I wanted to expand upon my last two posts regarding long exposure night photography. But Instead of going into depth on another central aspect of this kind of shooting, with this post I want to cover a few specific tips and tricks that are a bit more on the technical side of things.
Turn Off VR / OS / OIS / Stabilizer
First off, a simple tip and a word of caution: turn off picture stabilization. Lots of cameras these days can try to reduce vibration in order prevent motion blur at lower shutter speeds. When shooting in low light conditions, shutter speeds can get a bit slow, and the camera will use a moving element in the lens or in the body in order to stabilize the image, preventing blur.
Image stabilization is great when you’re shooting by hand, but not so great when the camera is on a tripod. Though some of the newer cameras are smart enough the deactivate this function when they are stationary, it’s a good idea to turn this off completely when doing long exposure photography. Some cameras have a physical switch on the lens for this function, while others have the option buried in the menus. Of course, once the camera is off the tripod, be sure to turn this back on as it’s a very useful function in most situations.
Let’s talk about color. One of the original ways in which photographers could affect the colors of the photo was through white balance. For example, if you are shooting indoors (say at home or at a bar) it’s likely to be lit by tungsten filament lightbulbs, also known as incandescent lights. These bulbs do not emit white light, rather they cast a yellowish light. If we set our camera to ‘incandescent’ or ‘tungsten’ (often labeled one or the other on most digital cameras) then the camera will compensate for the yellow tint by making the photo very blue in tone. The result is a white balanced photo.
But what happens if we set the incandescent white balance when shooting outside in a city like Tokyo, which is mostly lit by fluorescent lights and LEDs? Well, those lights do not cast a strong yellow light, so the photo ends up overly blue. This is the ‘wrong’ white balance but it can create beautiful contrasts when shooting the red taillights of passing cars.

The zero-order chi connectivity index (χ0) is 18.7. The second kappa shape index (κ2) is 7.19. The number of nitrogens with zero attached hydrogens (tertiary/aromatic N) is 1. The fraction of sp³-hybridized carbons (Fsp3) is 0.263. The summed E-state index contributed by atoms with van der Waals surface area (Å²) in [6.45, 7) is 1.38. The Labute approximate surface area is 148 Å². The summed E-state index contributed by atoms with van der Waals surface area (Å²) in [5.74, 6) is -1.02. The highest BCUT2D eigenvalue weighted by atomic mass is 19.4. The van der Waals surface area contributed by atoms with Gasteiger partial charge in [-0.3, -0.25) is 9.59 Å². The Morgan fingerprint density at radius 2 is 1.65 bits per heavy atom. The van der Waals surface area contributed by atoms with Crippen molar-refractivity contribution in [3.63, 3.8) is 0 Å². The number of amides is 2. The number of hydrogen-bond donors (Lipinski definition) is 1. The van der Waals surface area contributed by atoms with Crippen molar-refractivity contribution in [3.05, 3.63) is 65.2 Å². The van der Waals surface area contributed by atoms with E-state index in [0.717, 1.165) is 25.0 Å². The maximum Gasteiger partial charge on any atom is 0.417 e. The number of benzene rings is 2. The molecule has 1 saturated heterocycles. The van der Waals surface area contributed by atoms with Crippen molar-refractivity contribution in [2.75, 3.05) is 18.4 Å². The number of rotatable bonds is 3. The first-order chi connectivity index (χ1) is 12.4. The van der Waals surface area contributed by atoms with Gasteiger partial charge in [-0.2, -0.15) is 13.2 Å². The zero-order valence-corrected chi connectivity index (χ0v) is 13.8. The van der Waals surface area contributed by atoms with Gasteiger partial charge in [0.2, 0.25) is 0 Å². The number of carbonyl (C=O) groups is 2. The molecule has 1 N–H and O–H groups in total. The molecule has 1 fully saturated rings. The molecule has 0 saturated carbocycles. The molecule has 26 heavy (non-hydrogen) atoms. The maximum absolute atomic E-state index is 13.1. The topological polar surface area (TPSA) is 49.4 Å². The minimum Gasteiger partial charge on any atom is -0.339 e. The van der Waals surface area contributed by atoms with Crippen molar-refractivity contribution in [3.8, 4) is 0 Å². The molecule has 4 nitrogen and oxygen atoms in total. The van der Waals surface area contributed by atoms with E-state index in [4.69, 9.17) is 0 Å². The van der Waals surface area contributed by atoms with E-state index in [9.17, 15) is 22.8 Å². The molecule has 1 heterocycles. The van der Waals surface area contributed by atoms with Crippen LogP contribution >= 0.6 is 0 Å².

If you’re shooting in JPG then I highly recommend experimenting with the white balance in the camera, as it can be difficult to change in post. If you’re shooting in RAW, then the white balance can be changed later, but if you’re new to this setting then it’s best to play around with to get an idea of what the different white balance settings do for your long exposure night photos. At the very least, seeing the differences will leave you with ideas on how to edit your photos in post.
Why does the camera sometimes say ‘Processing’ after taking a long exposure photo? (Some cameras don’t say anything, but simply keep the screen black for a few seconds after the shot.) A common misconception is that the memory card is slow or there is a lot of data to write after a long exposure.
To the contrary, the real reason has to do with noise reduction. Most digital cameras these days will perform a special kind of noise reduction to long exposure photos (typically photos longer than 1 second). When taking a multi-second exposure, the might end up with what’s known as ‘hot pixels’—pixels that get overly saturated and produce pure white dots in the image.
To remove these hot pixels, the camera will take a second ‘photo’ immediately after the actual shot. For example, if you do a 4 second exposure, after the photos is taken the camera will close the shutter and then take another ‘black’ photo with the shutter closed. This second exposure has to be the same length as the original shot. So, a 10 second exposure means a 10 second processing time.
What the camera does is it maps out the hot pixels and then subtracts them from your photo, resulting in a clear, noise-less image. Now, if the processing time is a problem most cameras allow you to turn off this feature, often labeled ‘long exposure noise reduction.’ However, I generally do not recommend turning it off, as this kind of noise is very difficult to properly fix in post.